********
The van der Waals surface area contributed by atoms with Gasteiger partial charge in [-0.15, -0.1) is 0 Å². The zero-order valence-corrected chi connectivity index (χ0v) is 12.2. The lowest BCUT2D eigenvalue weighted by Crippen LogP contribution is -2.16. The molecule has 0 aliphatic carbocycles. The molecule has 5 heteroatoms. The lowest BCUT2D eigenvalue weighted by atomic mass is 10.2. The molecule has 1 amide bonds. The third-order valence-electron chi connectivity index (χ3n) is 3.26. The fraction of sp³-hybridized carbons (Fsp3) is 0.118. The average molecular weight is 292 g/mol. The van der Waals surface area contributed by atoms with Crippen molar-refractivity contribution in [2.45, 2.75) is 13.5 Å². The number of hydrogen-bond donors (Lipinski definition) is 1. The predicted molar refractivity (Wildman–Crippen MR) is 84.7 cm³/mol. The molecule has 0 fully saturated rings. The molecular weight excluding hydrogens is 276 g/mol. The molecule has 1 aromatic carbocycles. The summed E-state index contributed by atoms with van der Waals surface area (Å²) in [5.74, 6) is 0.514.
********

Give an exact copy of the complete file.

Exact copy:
The van der Waals surface area contributed by atoms with Gasteiger partial charge in [-0.15, -0.1) is 0 Å². The zero-order valence-corrected chi connectivity index (χ0v) is 12.2. The lowest BCUT2D eigenvalue weighted by Crippen LogP contribution is -2.16. The molecule has 0 aliphatic carbocycles. The molecule has 5 heteroatoms. The lowest BCUT2D eigenvalue weighted by atomic mass is 10.2. The molecule has 1 amide bonds. The third-order valence-electron chi connectivity index (χ3n) is 3.26. The fraction of sp³-hybridized carbons (Fsp3) is 0.118. The average molecular weight is 292 g/mol. The van der Waals surface area contributed by atoms with Crippen molar-refractivity contribution in [2.45, 2.75) is 13.5 Å². The number of hydrogen-bond donors (Lipinski definition) is 1. The predicted molar refractivity (Wildman–Crippen MR) is 84.7 cm³/mol. The molecule has 0 fully saturated rings. The molecular weight excluding hydrogens is 276 g/mol. The molecule has 1 aromatic carbocycles. The summed E-state index contributed by atoms with van der Waals surface area (Å²) in [5.74, 6) is 0.514.